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by Gabriel Valjan

Kane could and he did because he was able. He sat there in his apartment with his dog, Good, and cat, Evil, asleep at his feet. He muted the television. He wanted to contemplate the cost of grief. He had sent off the envelope. He remembered it well.

Stamp? Check. Is the necessary item inside? Check. Address correct? Check.

He composed a poem: an elegy, actually, because that is the sign of loss. It’d cost him a few lines of time, having to count out the syllables, measure out the feet, and conjure rhymes not too perfect, not so cute, but believable and a tad off. He wanted a touch of refinement and grit, Norman and Saxon words, to get the blend just right for the elegy-eulogy thingamajig. By God, he thinks he’s got it right.

He wanted a beer. Kane stepped over Evil at his feet. The cat was still asleep, curled up in dreams of catnip, head tucked in its armpit. Evil always did confuse Kane, because it was neither he nor she since Kane had inherited him already fixed. Good snored through everything.

He opened the beer, and dialed the number. He navigated all the insurance company’s prompts until he landed in the ear of a real human being.

“Death Benefits,” said the lovely plastic voice in a cubicle somewhere unknown. Kane gave her the three points for proper identification. “How may I direct your call?”

“Beneficiary.”

He heard her say, “One moment, please,” and thought of a cheerful mannequin in a store window. While a pop song converted into mood music played, he pulled the catalog towards him.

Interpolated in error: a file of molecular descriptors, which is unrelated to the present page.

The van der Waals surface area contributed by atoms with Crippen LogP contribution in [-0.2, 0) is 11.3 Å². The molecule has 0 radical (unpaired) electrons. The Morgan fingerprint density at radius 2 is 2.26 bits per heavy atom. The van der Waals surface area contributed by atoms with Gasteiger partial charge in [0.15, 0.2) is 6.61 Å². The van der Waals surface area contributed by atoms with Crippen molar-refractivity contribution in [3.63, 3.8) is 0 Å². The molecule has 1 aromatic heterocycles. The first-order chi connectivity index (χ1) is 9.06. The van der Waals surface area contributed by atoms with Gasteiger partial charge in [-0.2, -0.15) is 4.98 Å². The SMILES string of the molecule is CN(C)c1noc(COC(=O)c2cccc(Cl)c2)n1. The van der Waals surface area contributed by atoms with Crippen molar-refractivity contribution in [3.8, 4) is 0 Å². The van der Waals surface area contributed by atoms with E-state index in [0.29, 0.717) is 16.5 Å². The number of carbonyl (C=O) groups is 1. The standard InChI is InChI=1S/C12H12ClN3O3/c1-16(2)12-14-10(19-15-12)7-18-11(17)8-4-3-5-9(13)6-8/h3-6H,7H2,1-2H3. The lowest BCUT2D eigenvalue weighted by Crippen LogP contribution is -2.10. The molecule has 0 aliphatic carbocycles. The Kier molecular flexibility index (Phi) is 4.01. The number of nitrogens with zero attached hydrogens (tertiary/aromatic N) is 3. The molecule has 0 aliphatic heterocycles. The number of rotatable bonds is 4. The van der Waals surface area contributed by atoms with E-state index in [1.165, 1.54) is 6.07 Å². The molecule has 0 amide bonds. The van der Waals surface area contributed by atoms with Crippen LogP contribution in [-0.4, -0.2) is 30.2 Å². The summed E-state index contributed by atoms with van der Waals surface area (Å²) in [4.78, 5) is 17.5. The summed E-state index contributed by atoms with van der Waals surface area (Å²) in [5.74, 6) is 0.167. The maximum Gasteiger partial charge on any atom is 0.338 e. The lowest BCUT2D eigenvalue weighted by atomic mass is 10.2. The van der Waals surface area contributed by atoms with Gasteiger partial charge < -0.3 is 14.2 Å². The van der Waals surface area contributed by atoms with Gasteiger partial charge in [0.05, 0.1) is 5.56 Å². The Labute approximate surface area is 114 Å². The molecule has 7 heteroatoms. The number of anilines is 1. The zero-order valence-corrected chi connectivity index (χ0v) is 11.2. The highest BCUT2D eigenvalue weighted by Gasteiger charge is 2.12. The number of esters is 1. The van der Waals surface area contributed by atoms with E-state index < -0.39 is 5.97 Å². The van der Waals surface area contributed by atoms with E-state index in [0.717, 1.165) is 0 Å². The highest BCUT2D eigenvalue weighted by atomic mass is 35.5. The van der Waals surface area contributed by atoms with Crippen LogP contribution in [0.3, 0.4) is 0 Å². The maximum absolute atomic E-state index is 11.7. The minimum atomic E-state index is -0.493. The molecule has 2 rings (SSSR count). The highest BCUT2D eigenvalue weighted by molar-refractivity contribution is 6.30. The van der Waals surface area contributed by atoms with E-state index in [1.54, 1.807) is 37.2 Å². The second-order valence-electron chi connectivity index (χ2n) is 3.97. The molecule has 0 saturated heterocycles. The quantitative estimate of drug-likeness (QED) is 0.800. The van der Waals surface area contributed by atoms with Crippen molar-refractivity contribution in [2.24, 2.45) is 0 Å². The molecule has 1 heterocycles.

“How may I help you?” asked another voice; different pitch but same monotony.

They reviewed the facts: Letter received. Death certificate received. Check in three business days. That made him smile.

He tapped the page. He had pre-ordered that flat-screen television. He was indecisive: wall-mounted or an entertainment center?

“Can I help you with anything else today?”

“No thank you.”

“I’m so sorry for your loss. I’m glad that we’ve been able to be there for you in your time of need.”

“Thank you; that means a lot,” he said and could count several thousand ways that it did. He hung up the phone. He set aside the catalog. Something about the poem bothered him. He had to count the syllables again.

It looked good; it was perfect, even.

Kane thought that he had gotten the thingamajig just right when there was a knock at his door. Good lifted his head. Evil expected food.

Two men at the door, and one flash: “Homicide. Like a word, please.”


Gabriel Valjan is the author of several short stories. Turning to Stone, his fourth novel in the Roma Series from Winter Goose Publishing, came out this month and is available from Amazon and Barnes & Noble. He lives in Boston and writes with two distinctive cats at his side, Squeak and Squawk.

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